Updated: June 1, 2020 7:46:34 am
JUST OVER a week after a division bench of the Gujarat High Court made some scathing observations on the state government’s handling of the Covid-19 situation, a bench headed by Chief Justice Vikram Nath has said that “if the state government would not have been doing anything, as alleged, then probably, by now, we all would have been dead”.
On May 22, a division bench headed by Justice J B Pardiwala, and including Justice Ilesh Vora, had said the state government was trying to “artificially control” the Covid-19 situation and called the Civil Hospital in Ahmedabad “as good as a dungeon”. This bench had been hearing a PIL on Covid-related issues since May 11.
On May 28, a new bench — headed by Chief Justice Nath and including Justice Pardiwala — was notified to hear the PIL.
A day later, this bench said: “Our message is loud and clear… All those who cannot extend their helping hand in this difficult time… have no right to criticise the functioning of the state government. If the state government would not have been doing anything, as alleged, then probably, by now, we all would have been dead. All that we are doing in this litigation is to keep the state government conscious and active by reminding it of its constitutional and statutory obligations”.
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It said that highlighting just the shortcomings of a government “only creates fear in the minds of people.” Saying that its orders “are being misused for some oblique motive”, the court asked everyone to “be very careful” before commenting on its orders pertaining to the PIL.
“In our opinion, the PIL is meant for the benefit of the lost and lonely… PILs are not meant to advance political gain and seek political mileage… In times of crisis, we need to bind, not bicker. The Covid-19 crisis is a humanitarian crisis, not a political crisis. Hence, it is imperative that no one politicises this issue. The uncertainty about Covid-19 and its impact on our economy makes it even more important that the government does the right thing in terms of its policies,” said the bench headed by Chief Justice Nath.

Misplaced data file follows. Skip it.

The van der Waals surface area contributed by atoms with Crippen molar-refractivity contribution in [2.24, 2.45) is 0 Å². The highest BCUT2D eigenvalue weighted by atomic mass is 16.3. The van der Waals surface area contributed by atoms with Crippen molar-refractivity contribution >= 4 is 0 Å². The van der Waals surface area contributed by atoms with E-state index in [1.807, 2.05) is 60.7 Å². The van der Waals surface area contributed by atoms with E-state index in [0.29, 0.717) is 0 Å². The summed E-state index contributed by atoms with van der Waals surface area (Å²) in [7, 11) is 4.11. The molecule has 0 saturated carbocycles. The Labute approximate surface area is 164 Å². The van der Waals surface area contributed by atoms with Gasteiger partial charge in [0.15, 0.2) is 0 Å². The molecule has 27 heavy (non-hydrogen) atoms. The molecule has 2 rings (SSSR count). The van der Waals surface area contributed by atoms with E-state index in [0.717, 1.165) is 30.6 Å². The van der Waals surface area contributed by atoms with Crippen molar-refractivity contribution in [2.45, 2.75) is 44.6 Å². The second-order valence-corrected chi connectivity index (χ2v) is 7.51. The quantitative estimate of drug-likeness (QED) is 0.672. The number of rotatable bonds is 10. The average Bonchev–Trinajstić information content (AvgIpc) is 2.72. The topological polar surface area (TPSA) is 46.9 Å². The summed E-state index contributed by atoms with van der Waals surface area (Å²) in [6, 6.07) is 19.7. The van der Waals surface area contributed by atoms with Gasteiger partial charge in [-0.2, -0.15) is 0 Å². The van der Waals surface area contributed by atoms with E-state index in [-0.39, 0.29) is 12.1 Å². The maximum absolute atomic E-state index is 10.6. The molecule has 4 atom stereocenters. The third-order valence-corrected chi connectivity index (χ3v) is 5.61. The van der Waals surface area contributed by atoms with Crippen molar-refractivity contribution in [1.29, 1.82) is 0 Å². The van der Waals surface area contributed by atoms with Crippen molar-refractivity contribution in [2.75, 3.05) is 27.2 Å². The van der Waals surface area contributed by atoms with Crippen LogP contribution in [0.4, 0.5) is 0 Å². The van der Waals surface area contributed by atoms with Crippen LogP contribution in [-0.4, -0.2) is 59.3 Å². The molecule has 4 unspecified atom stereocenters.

“In these extraordinary circumstances, the role of the Opposition is equally important. There is no denying that the role of the Opposition is to hold the government to account, but in times like this a helping hand would be more beneficial than a critical tongue… Merely criticising the government in power is not going to magically cure people of Covid-19, nor is it going to to make the dead come back to life… While adversarial criticism may do no good, constructive criticism can help,” it said.
Saying that it “would not interfere with the functioning of the state government”, the bench said the “court steps in by mandamus when the state fails to perform its duty”. “All good work that the government would do will surely be appreciated and hailed. If we find any remiss, negligence or carelessness, we shall come down heavily… We would like to observe that the state government has taken up this litigation in public interest very seriously,” it said.
The court directed the state government to specify the medical protocol for different categories of patients “so that no life is lost because of any kind of negligence”.
On the Civil Hospital in Ahmedabad, the main government Covid-19 facility in the state, the court said the “administration has geared up and is doing quite well”, while noting that the hospital now had additional healthcare staff and 47 ventilators. It said it would “keep a close watch” on the hospital.
On May 22, the bench of Justices Pardiwala and Vora had compared the situation to the “sinking of the Titanic”. “We are very sorry to state that the Civil Hospital, Ahmedabad… appears to be in an extremely bad shape… the Civil Hospital is meant to treat patients. However, it appears that as on date, it is as good as a dungeon. May be even worse than a dungeon,” it had said.
The bench had pulled up senior officials and asked if the state health minister (Nitin Patel) and principal health secretary (Jayanti Ravi) had “any idea” about the problems faced by patients and staff. It had questioned the state government’s decision to play “gatekeeper” and decide when private laboratories could start testing as intended to “artificially control the data qua the number of cases”.
The government said on Friday that an analysis of the Covid-19 deaths at the hospital found that “83.24% of the deceased patients suffered from severe comorbidities”.
The matter will now be taken up on June 19.
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